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Police seeking the Paris attacks mastermind carried out a dawn raid, with two suspects dead and seven detained

Police in St Denis.
AP Photo/Francois Mori
Another scary night in Paris.
  • Cassie Werber
By Cassie Werber

Cassie writes about the world of work.

Published Last updated This article is more than 2 years old.

Update: 11:36am ET

Two suspects were killed and seven people were arrested following a dawn raid in Paris, in an apartment in the multicultural district of Saint-Denis, as the city still reels from last week’s terrorist attacks on the city that killed at least 129 people and wounded hundreds.

Here’s what we know about the police operation this morning so far:

  • The raid began shortly after 4am local time and was declared over by the police at close to noon (link in French).
  • The apartment raided was in a building at 8 Rue du Corbillon in Saint-Denis, about a mile from the Stade de France, where three suicide bombers blew themselves up on Friday. Videos of lines of police vehicles, and of gunshots ringing out across the neighbourhood, were soon posted online. Five officers suffered minor injuries, according to French police.
  • During the siege a woman detonated an explosive vest and killed herself, according to French prosecutors, while the police said that a man had also been killed by a police sniper. Three men at the property, and as many as four more people nearby, were arrested.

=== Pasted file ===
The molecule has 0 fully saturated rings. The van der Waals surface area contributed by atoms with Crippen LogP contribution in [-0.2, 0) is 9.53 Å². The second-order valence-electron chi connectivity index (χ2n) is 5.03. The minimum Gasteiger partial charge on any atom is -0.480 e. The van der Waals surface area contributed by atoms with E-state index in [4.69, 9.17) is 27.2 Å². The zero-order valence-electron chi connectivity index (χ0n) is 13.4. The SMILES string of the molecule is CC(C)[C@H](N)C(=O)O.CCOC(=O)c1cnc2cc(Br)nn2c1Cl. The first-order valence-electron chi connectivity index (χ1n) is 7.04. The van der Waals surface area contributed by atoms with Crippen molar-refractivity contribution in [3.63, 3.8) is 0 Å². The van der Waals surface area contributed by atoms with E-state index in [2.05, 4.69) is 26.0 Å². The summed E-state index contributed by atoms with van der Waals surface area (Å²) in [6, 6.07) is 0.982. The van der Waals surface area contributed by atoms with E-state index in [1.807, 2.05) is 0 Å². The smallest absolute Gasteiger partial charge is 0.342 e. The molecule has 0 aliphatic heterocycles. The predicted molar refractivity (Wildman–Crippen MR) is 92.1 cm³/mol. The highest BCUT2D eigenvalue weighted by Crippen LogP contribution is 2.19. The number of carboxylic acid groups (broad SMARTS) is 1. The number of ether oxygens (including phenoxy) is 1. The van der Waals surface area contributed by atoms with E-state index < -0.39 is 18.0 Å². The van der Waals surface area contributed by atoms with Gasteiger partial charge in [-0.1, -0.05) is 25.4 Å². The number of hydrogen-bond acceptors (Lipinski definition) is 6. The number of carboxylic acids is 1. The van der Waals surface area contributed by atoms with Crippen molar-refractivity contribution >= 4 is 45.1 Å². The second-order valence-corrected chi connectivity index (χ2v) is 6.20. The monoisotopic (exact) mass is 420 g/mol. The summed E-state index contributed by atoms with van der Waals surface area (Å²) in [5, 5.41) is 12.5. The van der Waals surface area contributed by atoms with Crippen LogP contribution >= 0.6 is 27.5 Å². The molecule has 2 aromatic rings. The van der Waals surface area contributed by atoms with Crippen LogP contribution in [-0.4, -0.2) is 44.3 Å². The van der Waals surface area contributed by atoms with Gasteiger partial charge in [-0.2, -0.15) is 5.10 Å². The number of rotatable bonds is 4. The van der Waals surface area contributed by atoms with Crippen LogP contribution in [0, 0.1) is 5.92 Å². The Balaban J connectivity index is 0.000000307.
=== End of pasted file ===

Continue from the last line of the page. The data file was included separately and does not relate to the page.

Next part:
• It’s not yet clear whether Abdelhamid Abaaoud, the man thought to be the mastermind behind the Paris attacks, was in the apartment. The woman who blew her herself up in the flat was a relative of Abaaoud’s, the BBC reported, citing France’s BFM TV. Police are now testing DNA from the suspects who were killed to determine if Abaaoud was among them, CNN reports.
  • Some reports this morning have suggested that Salah Abdeslam, the brother of one of the attackers killed at the scene last week, was one of the men in the Saint-Denis flat.
  • Also killed in the Saint-Denis raid: A police dog named Diesel. After the news about Diesel broke, the hashtag #JeSuisChien started trending on Twitter—a take-off of #JeSuisCharlie following the Charlie Hebdo attacks in January.
  • While the raid was going on, security threats grounded two Air France flights. The planes, en route from the US to Paris, were diverted after anonymous bomb threats were made; passengers were evacuated in the US and Canada. The FBI found no evidence of explosives on the planes.

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